Partners: Salmon School District Child Development Center, EICAP Head Start, Kids Creek Early Education Center, Adventure Academy Early Learning Center
Grant funds were used to support the work of a Kindergarten Readiness Coordinator, who provided a biweekly outreach program at local preschools focused on early literacy-STEM connections. In addition to the outreach program, the library added an enhanced storytime on Saturday mornings, targeting working parents; developed check-out kits for early learning providers with built-in curriculum; expanded early learning tools available for stay-and-play; and hosted collaborative family events with preschool partners throughout the year. While the onset of COVID-19 prevented the completion of some grant goals, the Coordinator spent time during the shut-down inventorying the children’s book collection and creating themed book lists to be made available to care providers and the general public (this project is still in progress), as well as hosting a twice-weekly virtual storytime that has since been commuted to storytime in the park. In addition, grant funds for events and outreach materials were redirected to developing a four-week series of take-home kits for pre-readers, each of which featured five themed activities aligned with the five early literacy practices. An 8-10 minute video accompanied each kit, including demonstrations and helpful tips for caregivers.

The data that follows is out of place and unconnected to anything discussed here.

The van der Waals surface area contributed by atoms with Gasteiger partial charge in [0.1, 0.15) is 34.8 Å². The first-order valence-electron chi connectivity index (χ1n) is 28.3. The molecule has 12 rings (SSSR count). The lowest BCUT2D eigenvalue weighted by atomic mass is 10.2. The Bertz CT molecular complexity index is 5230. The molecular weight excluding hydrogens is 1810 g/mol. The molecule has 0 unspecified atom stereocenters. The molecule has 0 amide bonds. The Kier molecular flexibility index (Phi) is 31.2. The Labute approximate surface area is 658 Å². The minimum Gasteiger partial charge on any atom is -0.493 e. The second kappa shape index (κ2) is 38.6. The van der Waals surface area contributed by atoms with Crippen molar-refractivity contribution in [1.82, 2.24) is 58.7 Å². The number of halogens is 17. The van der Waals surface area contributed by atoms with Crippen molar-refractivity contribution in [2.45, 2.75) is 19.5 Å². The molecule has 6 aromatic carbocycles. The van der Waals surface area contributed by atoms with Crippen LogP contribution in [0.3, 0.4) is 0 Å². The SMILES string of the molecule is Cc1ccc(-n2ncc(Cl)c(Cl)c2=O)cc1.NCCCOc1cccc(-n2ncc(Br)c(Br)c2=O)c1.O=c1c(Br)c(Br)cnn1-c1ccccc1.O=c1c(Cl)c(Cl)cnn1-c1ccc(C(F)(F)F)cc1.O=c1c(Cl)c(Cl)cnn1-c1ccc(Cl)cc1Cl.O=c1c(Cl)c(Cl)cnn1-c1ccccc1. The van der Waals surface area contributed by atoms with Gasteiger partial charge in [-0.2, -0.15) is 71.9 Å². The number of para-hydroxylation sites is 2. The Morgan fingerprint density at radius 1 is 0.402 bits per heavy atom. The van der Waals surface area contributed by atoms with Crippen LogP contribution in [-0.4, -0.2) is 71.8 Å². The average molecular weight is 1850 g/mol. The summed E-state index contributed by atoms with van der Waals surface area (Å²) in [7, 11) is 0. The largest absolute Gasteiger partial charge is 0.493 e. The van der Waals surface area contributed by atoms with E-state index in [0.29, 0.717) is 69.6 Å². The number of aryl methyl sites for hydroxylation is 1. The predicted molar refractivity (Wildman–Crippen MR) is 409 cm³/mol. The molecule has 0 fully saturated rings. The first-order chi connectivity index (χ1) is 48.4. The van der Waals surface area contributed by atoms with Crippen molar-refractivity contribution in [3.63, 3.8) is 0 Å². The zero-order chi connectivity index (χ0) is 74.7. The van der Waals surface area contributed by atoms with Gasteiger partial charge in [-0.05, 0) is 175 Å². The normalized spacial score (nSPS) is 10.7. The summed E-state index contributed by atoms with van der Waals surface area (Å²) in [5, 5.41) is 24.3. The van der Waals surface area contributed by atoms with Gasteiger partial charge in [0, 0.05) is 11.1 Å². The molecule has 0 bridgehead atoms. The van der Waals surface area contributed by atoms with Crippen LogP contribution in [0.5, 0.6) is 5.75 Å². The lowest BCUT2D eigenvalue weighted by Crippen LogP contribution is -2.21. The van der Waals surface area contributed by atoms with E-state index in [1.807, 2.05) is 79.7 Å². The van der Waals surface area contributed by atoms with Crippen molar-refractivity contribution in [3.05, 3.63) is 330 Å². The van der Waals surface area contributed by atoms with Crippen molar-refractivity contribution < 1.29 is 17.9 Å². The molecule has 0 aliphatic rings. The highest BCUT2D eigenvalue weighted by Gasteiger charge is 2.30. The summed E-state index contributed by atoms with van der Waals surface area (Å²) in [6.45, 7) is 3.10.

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- Preschool Visitation Model: Conducting regular outreach visits to preschool that include both storytime and activities has not only been a great way to build relationships with providers and children, but also to build our credibility as a provider of services and education to young children. The inclusion of activities allows for modeling of teaching strategies, demonstrates how library equipment can be integrated in the preschool environment and gives our often overwhelmed providers a chance to step back and reflect. It also broadens childrens associations with the library visit: it is not just a time where they must “sit down and be quiet for the visitor,” but where they get to engage their senses and discover new things. Planning and prepping these outreaches can be a big front-end investment, but as more partner sites are brought on board and the same activity can be facilitated with multiple groups of children, a larger impact is yielded from a fixed amount of prep time and the return on investment increases.
- Digital Documentation of Activities: It was a specific goal of our library to develop materials and strategies that would allow us to sustain grant activities after the grant period ended. A key piece of this was documenting every outreach activity, including the necessary materials, prep and a rough “script” or outline for the activity. We committed to making this a priority, even when timelines were tight; in the inevitable circumstance where there wasn’t enough time for an activity to be written up completely before it was facilitated, the write-up would be finished after the outreach cycle was over. In addition, facilitating the activities repeatedly at multiple sites allowed the Kindergarten Readiness Coordinator to reflect and tweak aspects of the activity between each visit, so these tweaks were always written into the documentation as well. Where possible, we extended this practice to one-off events and activities. All of this information will now live as a permanent resource for programs staff for future years.